I want to thank Matt for the invitation to blog through the semester at BHL. And contrary to Steve Horwitz’s depiction I don’t roll my eyes at the phase “bleeding heart libertarianism” but at the state of intellectual play in academia, and our broader intellectual culture, that makes the introduction of such an adjective necessary. As Steve highlights in his post on Jeff Sachs’s understanding of libertarianism, there should be no doubt that folks misrepresent the classical liberal and libertarian position. Why would Sachs believe that “Compassion, justice, civic responsibility, honesty, decency, humility, respect, and even survival of the poor, weak, and vulnerable – are all to take a back seat.” Did he read that in Adam Smith, in J. B. Say, in J. S. Mill, in F. A. Hayek, in Milton Friedman, in James Buchanan, or in Vernon Smith? Deirdre McCloskey’s perhaps more than another other contemporary scholar is really trying hard to set the record straight. She has already published 2 weighty volumes, which I have written review essays on — Bourgeois Virtues and Bourgeois Dignity — and is currently finishing up Vol. 3, of a projected 6 volumes, and her work is so weighty because the argument requires that much elaboration in our current intellectual culture.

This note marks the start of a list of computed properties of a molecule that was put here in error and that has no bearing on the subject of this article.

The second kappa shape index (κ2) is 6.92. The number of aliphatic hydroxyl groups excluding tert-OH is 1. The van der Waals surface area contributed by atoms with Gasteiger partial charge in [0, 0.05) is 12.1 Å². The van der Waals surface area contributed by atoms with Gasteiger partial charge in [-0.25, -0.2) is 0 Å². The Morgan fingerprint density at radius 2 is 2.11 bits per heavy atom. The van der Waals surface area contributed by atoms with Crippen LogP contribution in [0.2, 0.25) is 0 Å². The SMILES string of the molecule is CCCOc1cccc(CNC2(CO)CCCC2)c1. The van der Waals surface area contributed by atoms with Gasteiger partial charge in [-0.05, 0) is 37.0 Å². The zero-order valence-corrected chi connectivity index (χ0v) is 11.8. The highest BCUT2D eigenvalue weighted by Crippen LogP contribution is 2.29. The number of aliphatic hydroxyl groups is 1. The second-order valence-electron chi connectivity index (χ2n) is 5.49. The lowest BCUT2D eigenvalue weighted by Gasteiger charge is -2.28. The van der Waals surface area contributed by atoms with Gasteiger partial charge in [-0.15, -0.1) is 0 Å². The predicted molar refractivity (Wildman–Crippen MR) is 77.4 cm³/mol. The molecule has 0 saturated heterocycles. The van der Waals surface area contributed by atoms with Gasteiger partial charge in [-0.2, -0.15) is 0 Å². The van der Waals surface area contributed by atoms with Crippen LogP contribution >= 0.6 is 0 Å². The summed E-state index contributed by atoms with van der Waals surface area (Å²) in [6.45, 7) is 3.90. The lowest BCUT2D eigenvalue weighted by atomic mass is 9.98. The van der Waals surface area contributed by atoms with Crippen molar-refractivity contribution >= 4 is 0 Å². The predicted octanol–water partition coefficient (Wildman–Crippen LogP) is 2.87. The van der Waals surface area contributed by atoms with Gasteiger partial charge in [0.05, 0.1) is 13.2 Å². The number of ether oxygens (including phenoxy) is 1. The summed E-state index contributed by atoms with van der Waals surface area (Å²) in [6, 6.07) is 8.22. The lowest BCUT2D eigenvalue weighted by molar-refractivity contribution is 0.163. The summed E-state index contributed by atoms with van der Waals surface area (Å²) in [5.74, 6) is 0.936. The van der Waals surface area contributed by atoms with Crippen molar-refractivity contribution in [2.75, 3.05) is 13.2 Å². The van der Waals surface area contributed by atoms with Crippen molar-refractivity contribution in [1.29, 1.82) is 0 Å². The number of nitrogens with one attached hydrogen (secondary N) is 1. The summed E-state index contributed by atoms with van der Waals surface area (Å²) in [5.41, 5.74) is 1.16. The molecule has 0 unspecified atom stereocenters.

Our modern understanding of the technical economics, the structural political economy, and deeper moral philosophy of Adam Smith is so flawed that such a basic common concern of the Scottish Philosophers as that of creating the institutional conditions for a civil and compassionate society is lost in the rendering. Hume’s focus on private property, the transference of property by consent, and the keeping of promises through contract are not rules that only benefit one segment of society at the expense of others, but instead form the general foundation for civil society and peaceful social cooperation. Smith’s analysis of the wealth of nations is not ultimately measured in trinkets and gluttonous acts of consumption, but by a rising standard of living that is shared by more and more of the general population. It is an empirical matter as to which set of institutions best achieves that task. But the concern with raising the living standards of the least advantaged in society is never far from view. Sachs, in other words, I am arguing should know better. And so should others in philosophy, politics and economics. The atomistic neoclassical model has nothing whatsoever to do with liberalism as understood by classical political economist or the modern descendants of the mainline of political and economic thought.